Why Free-Range And Helicopter Parenting Labels Suck

Forget About Labels, Just Keep Being a Great Parent!

Why Free-Range And Helicopter Parenting Labels Suck

Recently, I read parenting articles by two of my YummyMummyClub.ca colleaguesHailey Eisen wrote about how she is a little nervous to become more of a free-range parent, while Julie Green defended her own helicopter-ish style of parenting, with good reason.

My question is this: why do we think we need these ridiculous parenting style labels at all?

Who decided on these craptacular label names, anyway? "Free-range"? Seriously? Are our children a clutch of chickens, clucking around pecking the ground? That's certainly what comes to my mind when I hear that term. "Helicopter parents" is no better. I don't like my good intentions as a parent being compared to a giant, noisy flying machine that is propelled by dangerous rotating blades causing forceful gusts of wind in their wake. Neither of these labels are flattering, but what's worse is that inevitably what they accomplish is to leave parents feeling inadequate and insecure. As parents, don't we already worry constantly that we're screwing it all up? Do we need labels to help us with that? Do we need parents that belong to the other label comparing us to them with smug superiority? It all just feels a bit clique-ish and exclusionary to me.

It also seems odd to me that labelling has become so frowned upon in today's anti-bullying world, yet somehow our parenting styles are still actively subjected to these useless labels and we as parents are complacently buying into them. Parenting is busy enough without trying to figure out which label we belong to, which label we should belong to, while also trying to defend our own unique parenting style, because none of us really belong fully to one style or the other, anyway.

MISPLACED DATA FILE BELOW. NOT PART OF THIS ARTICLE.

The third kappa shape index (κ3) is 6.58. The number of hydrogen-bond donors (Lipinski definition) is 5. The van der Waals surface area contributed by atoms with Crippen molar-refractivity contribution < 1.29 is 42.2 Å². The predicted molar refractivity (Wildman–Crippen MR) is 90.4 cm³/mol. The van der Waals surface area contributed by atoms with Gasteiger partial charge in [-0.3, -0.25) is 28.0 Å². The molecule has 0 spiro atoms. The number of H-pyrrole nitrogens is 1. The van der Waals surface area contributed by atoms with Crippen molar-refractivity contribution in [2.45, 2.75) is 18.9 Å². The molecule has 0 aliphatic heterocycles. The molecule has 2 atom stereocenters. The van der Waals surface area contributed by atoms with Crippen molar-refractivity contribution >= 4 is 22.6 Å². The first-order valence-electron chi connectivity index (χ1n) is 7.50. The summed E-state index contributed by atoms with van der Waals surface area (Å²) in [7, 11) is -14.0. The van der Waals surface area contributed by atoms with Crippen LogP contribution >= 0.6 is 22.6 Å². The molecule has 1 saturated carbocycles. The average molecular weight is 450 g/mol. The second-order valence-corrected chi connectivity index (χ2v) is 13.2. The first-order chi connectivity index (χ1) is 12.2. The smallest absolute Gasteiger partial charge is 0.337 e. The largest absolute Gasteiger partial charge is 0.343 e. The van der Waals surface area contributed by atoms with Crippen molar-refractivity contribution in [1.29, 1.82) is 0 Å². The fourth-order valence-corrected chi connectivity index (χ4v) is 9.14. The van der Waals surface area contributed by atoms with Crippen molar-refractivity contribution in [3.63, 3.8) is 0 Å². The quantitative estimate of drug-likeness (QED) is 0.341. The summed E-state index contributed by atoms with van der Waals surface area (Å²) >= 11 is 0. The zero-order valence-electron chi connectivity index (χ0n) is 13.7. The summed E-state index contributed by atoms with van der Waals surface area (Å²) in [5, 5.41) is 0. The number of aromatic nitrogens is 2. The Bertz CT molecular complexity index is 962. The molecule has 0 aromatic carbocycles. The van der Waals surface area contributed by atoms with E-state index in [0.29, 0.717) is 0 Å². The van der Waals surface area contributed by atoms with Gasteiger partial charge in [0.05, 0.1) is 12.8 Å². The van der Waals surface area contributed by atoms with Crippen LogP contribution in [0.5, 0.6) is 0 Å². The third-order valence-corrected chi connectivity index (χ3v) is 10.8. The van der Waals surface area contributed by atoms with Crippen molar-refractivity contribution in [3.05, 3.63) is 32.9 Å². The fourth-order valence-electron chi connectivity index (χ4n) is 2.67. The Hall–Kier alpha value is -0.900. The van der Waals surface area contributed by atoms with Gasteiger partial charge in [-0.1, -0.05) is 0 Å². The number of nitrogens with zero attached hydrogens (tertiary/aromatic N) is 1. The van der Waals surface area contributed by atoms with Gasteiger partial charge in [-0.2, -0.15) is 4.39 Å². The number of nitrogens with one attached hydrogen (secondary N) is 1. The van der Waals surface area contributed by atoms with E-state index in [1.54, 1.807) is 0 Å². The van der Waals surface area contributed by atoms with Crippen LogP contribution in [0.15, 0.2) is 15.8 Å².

When did it become so uncool to just simply be parents? Why aren't we satisfied with "just" doing what we think is best for our children, whether it's swooping in to help them when WE think they need it or letting them run wild when it's appropriate and good for them to do so? We know our kids better than anyonesometimes they need some free-range backing off, and other times they need a helicopter rescue. As Julie pointed out in her post, what about the families that have a child with an invisible special needautism, diabetes, ADHD, epilepsy, even children who have been adopteddo we need to visibly see their emotional or developmental special need to condone one form of parenting as an acceptable exception for that certain child, but not others who have no special needs?